Take action: Going forward, try giving full attention to one task, meeting, issue, person or challenge at a time. Turn off electronic devices that can pull your attention in other directions and be fully present to the moment you’re living. You will see that this practice allows you to become more productive and a better problem-solver because it improves your ability to listen and exercise focused thinking.
Schedule a 20-minute meeting with yourself
Many leaders I know take time to plan for the coming week by carefully mapping out their schedule and listing the objectives to be achieved in the days ahead. The very best leaders I know do more than that. They take time each week for a private meeting, where they are the only attendee. That time is used to reflect and answer the question, “What did I learn about myself through all of my experiences this week?”
They practice a form of contemplation that I call “work-inspired reflection,” which allows them to make meaning of their experiences, learn more about their own leadership and plan for how they want to apply that learning in the future.
Take action: To get started, create a calendar hold for a weekly 20-minute meeting with yourself (it’s usually best to do this at the end of each week). Mentally revisit the prior week, day by day, reflecting on key experiences and interactions. Record your insights in a leadership journal that you keep for that specific purpose. Keep those journal entries short and simple by bulletpoint-listing one to three insights that you’ve gained about yourself. Then take a moment to reflect on how you will apply those insights to the actions you will take the following week. Over time, you will create a new habit, one that allows you to be more effective at work and evolve as a better leader.
Let lightning strike
It’s not enough for you as a leader to practice mindful working; you need to encourage your team to do the same. Obviously, sharing your methodologies with your team begins to make the practice of mindful working a part of the culture. It’s even more helpful to create situations that inspire the team to become more reflective.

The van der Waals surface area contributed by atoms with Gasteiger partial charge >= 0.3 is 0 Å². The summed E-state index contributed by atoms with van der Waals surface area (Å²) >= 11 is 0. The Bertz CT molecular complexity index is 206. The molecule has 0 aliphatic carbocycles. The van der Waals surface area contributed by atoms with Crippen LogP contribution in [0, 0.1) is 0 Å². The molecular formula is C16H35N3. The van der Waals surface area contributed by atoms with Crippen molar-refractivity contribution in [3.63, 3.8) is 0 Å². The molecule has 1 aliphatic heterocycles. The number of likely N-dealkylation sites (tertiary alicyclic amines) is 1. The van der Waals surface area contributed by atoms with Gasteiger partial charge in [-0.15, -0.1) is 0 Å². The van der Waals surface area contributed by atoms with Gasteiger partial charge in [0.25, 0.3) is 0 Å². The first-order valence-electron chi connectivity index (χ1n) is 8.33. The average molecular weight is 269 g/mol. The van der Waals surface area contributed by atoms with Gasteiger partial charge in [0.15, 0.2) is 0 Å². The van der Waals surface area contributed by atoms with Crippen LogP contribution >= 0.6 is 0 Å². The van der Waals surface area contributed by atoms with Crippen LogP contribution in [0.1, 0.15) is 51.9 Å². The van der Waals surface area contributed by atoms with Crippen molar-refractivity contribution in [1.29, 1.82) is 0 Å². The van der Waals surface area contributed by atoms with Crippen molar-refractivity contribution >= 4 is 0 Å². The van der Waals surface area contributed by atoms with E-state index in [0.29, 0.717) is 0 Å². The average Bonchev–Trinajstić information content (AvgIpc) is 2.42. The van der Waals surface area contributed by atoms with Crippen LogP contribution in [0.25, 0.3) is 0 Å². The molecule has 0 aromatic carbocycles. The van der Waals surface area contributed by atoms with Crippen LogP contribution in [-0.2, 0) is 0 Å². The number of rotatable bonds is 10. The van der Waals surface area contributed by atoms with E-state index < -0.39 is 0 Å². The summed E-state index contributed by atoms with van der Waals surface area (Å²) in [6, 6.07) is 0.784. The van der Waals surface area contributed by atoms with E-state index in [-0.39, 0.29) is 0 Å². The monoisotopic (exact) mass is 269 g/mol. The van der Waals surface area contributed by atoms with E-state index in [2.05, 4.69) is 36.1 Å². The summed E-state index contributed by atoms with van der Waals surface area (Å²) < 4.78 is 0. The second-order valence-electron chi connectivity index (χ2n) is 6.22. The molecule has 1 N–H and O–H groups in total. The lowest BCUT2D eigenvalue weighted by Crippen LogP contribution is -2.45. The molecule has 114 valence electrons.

Take action: Build reflection into team meetings by creating a “rapid-fire lightning round” process at the end of each meeting. During this phase of the meeting, each person is asked to quickly share one insight that they gleaned from the meeting. The process doesn’t take much time and can be a powerful way to encourage presence and intentional focus, making meetings not only productive, but a learning experience for your team.
One of the ultimate benefits of mindful working is that it increases your own level of engagement at work and fuels your sense of thriving. You have everything to gain from leading from this very centered place.
Alaina Love is chief operating officer and president of Purpose Linked Consulting and co-author of “The Purpose Linked Organization: How Passionate Leaders Inspire Winning Teams and Great Results” (McGraw-Hill). She is a recovering HR executive, a global speaker and leadership expert, and passionate about everything having to do with, well … passion. Her passion archetypes are Builder, Transformer and Healer. You can learn more about how to grow leaders, build passionate teams and leverage passion to create great customer outcomes here.
When she’s not working with her Fortune 500 client base, Love is busy writing her next book, “Passionality, The Art and Science of Finding Your Passion and Living Your Bliss,” which explores the alignment of personality, purpose and passion, and the science of how it contributes to our well being. Follow Love on Twitter, Facebook, YouTube or her blog.